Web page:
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  • Andrew T Schwab 11:11 am on May 30, 2013 Permalink | Reply  

    The Culture Of Spaces 

    The Executive Briefing Center. A magical place where customers go to become enamored with products or ecosystems or solutions. Cisco, Brocade, Apple, Google and Microsoft. I’ve been to several of these corporate spaces and I’m struck by the differences of each.

    Cisco’s was over the top impressive. Like visiting OZ. But look behind the curtain and you’ll find a room full of boxes, wires and network engineers making it work. They wowed with the tech but the reality isn’t so nice and clean. Superintendents beware.

    Brocade was very straight forward. Nice facility, down to business. No giant heads or hidden curtains, just good clean big iron hardware. I think they tell it how it is. Tech Directors, ask your questions.

    Apple. Clean and crisp and focused. Just like their products. Polished presentations on point and showcasing the ecosystem. Very tailored to the audience. Impressive, most impressive. CBOs, watch your checkbooks.

    Google. A startup environment with stacks of extra chairs along the wall and round tables. Loosey goosey and organic. Or perhaps just youthful and inexperienced. I have a feeling that the next briefing will be iteratively better and different just like their products. Go back often to stay up to date.

    Microsoft. Winding spaces, with stairs and hallways and doors everywhere. Chaperones in the halls. Almost locked down but not quite. An air of restriction in movement and options. A reflection of corporate culture evident in their products. The space feels like being inside of Windows. I’m not sure who this space is for.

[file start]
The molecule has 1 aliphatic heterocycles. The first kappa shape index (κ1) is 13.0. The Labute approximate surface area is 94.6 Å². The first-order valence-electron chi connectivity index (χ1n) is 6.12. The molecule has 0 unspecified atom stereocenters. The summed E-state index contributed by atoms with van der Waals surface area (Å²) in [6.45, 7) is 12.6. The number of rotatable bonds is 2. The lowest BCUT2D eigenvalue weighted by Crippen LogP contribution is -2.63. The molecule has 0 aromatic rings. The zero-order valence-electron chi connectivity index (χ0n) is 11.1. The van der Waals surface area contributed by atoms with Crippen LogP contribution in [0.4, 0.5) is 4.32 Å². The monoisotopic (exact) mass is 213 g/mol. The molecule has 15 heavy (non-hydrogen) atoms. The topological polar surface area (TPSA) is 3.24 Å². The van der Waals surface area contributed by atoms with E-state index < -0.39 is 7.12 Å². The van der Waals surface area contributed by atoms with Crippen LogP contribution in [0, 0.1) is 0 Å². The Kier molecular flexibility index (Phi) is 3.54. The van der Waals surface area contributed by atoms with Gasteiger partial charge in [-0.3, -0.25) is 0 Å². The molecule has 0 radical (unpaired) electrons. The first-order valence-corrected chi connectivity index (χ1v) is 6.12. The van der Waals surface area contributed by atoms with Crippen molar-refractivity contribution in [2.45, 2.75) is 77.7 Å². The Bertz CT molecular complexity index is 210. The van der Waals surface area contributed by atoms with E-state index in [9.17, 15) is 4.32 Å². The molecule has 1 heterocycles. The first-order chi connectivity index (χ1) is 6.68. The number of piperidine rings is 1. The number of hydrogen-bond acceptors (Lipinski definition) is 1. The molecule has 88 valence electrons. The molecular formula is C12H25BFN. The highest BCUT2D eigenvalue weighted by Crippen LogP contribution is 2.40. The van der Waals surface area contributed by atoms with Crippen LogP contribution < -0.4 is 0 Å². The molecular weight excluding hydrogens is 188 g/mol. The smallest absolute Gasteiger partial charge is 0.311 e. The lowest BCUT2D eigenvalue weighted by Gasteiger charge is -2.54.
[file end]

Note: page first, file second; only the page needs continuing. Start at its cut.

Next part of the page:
Interesting to me that the corporate cultures are so reflective in these spaces. How are the spaces in our schools representing school culture and student outcomes and absent billions of dollars, what can we do about it?

  • Andrew T Schwab 5:00 pm on May 29, 2013 Permalink | Reply  

    In A Perfect EdTech World… 

    In a perfect EdTech world, I would give every teacher an ultrabook running Ubermix, an iPad with AppleTV and a Projector or other Large Format Display (LFD) device. Perhaps even two. This would be the basic “Technology Package”. I’d wrap it around Google Apps for Education and the web. Then I’d throw in a classroom set of student devices; Chromebooks, iPads, Ubermixed notebooks, Nexus 7 tablets or BYOD devices and shake well. Windows and Office would be things learned about in history books as part of the first great wave of personal computing.

    Absent too would be printers. The bane of Help Desks everywhere. When everyone has a device, printing becomes a throwback to a different era. A muscle memory that must be excised through conscious and concerted effort. Packaged Curriculum would also be a thing of the past, replaced with teacher generated and curated content, projects, inquiry, search and the web. With a device for every student, they would own their learning, top to bottom.

    Classroom technology doesn’t have to be expensive or difficult or restricted. It doesn’t have to conform to the old business norms of yesterday. It just requires a different way of thinking about education technology and what we want to accomplish in the classroom. Free your OS and the rest will follow.

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